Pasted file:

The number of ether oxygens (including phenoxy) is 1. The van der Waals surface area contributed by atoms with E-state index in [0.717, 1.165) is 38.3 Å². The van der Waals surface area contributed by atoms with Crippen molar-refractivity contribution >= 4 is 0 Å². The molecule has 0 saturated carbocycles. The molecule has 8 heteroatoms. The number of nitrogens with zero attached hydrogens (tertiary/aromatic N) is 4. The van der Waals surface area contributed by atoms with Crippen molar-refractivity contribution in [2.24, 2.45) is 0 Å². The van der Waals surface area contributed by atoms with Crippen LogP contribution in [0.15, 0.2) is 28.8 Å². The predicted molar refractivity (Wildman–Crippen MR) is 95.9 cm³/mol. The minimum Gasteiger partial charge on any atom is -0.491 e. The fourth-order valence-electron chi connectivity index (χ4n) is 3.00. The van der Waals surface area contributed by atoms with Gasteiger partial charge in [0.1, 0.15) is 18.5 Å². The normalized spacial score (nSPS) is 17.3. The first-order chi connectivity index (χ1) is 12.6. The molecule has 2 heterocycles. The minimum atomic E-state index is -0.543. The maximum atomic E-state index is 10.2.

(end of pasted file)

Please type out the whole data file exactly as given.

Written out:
The number of ether oxygens (including phenoxy) is 1. The van der Waals surface area contributed by atoms with E-state index in [0.717, 1.165) is 38.3 Å². The van der Waals surface area contributed by atoms with Crippen molar-refractivity contribution >= 4 is 0 Å². The molecule has 0 saturated carbocycles. The molecule has 8 heteroatoms. The number of nitrogens with zero attached hydrogens (tertiary/aromatic N) is 4. The van der Waals surface area contributed by atoms with Crippen molar-refractivity contribution in [2.24, 2.45) is 0 Å². The van der Waals surface area contributed by atoms with Crippen LogP contribution in [0.15, 0.2) is 28.8 Å². The predicted molar refractivity (Wildman–Crippen MR) is 95.9 cm³/mol. The minimum Gasteiger partial charge on any atom is -0.491 e. The fourth-order valence-electron chi connectivity index (χ4n) is 3.00. The van der Waals surface area contributed by atoms with Gasteiger partial charge in [0.1, 0.15) is 18.5 Å². The normalized spacial score (nSPS) is 17.3. The first-order chi connectivity index (χ1) is 12.6. The molecule has 2 heterocycles. The minimum atomic E-state index is -0.543. The maximum atomic E-state index is 10.2.